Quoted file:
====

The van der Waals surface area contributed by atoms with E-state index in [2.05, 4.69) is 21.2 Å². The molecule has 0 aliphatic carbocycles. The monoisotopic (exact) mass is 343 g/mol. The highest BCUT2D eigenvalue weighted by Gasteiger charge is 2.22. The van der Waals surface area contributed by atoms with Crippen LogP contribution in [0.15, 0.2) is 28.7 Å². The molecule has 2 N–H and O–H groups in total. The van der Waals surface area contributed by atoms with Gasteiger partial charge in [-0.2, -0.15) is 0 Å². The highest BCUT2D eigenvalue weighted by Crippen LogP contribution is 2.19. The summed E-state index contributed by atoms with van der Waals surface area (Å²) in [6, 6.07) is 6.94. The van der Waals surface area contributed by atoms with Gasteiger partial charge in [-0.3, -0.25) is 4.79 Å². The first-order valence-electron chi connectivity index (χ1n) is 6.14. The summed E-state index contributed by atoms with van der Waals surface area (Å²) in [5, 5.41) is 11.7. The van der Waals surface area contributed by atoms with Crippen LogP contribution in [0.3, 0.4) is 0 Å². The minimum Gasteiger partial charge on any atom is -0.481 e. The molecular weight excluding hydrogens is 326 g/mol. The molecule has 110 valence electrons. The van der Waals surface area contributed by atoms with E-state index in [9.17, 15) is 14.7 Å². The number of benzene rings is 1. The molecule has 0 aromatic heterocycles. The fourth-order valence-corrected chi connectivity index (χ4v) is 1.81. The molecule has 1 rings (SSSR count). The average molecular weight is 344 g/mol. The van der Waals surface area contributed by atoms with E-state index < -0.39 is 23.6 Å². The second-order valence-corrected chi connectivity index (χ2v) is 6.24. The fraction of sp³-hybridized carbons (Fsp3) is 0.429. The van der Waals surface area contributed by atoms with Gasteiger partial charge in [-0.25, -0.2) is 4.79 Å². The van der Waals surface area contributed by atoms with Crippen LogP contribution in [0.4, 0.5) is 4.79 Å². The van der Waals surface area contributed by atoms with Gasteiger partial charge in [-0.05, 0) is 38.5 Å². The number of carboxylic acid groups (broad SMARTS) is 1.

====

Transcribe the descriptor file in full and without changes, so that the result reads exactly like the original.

The van der Waals surface area contributed by atoms with E-state index in [2.05, 4.69) is 21.2 Å². The molecule has 0 aliphatic carbocycles. The monoisotopic (exact) mass is 343 g/mol. The highest BCUT2D eigenvalue weighted by Gasteiger charge is 2.22. The van der Waals surface area contributed by atoms with Crippen LogP contribution in [0.15, 0.2) is 28.7 Å². The molecule has 2 N–H and O–H groups in total. The van der Waals surface area contributed by atoms with Gasteiger partial charge in [-0.2, -0.15) is 0 Å². The highest BCUT2D eigenvalue weighted by Crippen LogP contribution is 2.19. The summed E-state index contributed by atoms with van der Waals surface area (Å²) in [6, 6.07) is 6.94. The van der Waals surface area contributed by atoms with Gasteiger partial charge in [-0.3, -0.25) is 4.79 Å². The first-order valence-electron chi connectivity index (χ1n) is 6.14. The summed E-state index contributed by atoms with van der Waals surface area (Å²) in [5, 5.41) is 11.7. The van der Waals surface area contributed by atoms with Crippen LogP contribution in [0.3, 0.4) is 0 Å². The minimum Gasteiger partial charge on any atom is -0.481 e. The molecular weight excluding hydrogens is 326 g/mol. The molecule has 110 valence electrons. The van der Waals surface area contributed by atoms with E-state index in [9.17, 15) is 14.7 Å². The number of benzene rings is 1. The molecule has 0 aromatic heterocycles. The fourth-order valence-corrected chi connectivity index (χ4v) is 1.81. The molecule has 1 rings (SSSR count). The average molecular weight is 344 g/mol. The van der Waals surface area contributed by atoms with E-state index < -0.39 is 23.6 Å². The second-order valence-corrected chi connectivity index (χ2v) is 6.24. The fraction of sp³-hybridized carbons (Fsp3) is 0.429. The van der Waals surface area contributed by atoms with Gasteiger partial charge in [-0.25, -0.2) is 4.79 Å². The van der Waals surface area contributed by atoms with Crippen LogP contribution in [0.4, 0.5) is 4.79 Å². The van der Waals surface area contributed by atoms with Gasteiger partial charge in [-0.05, 0) is 38.5 Å². The number of carboxylic acid groups (broad SMARTS) is 1.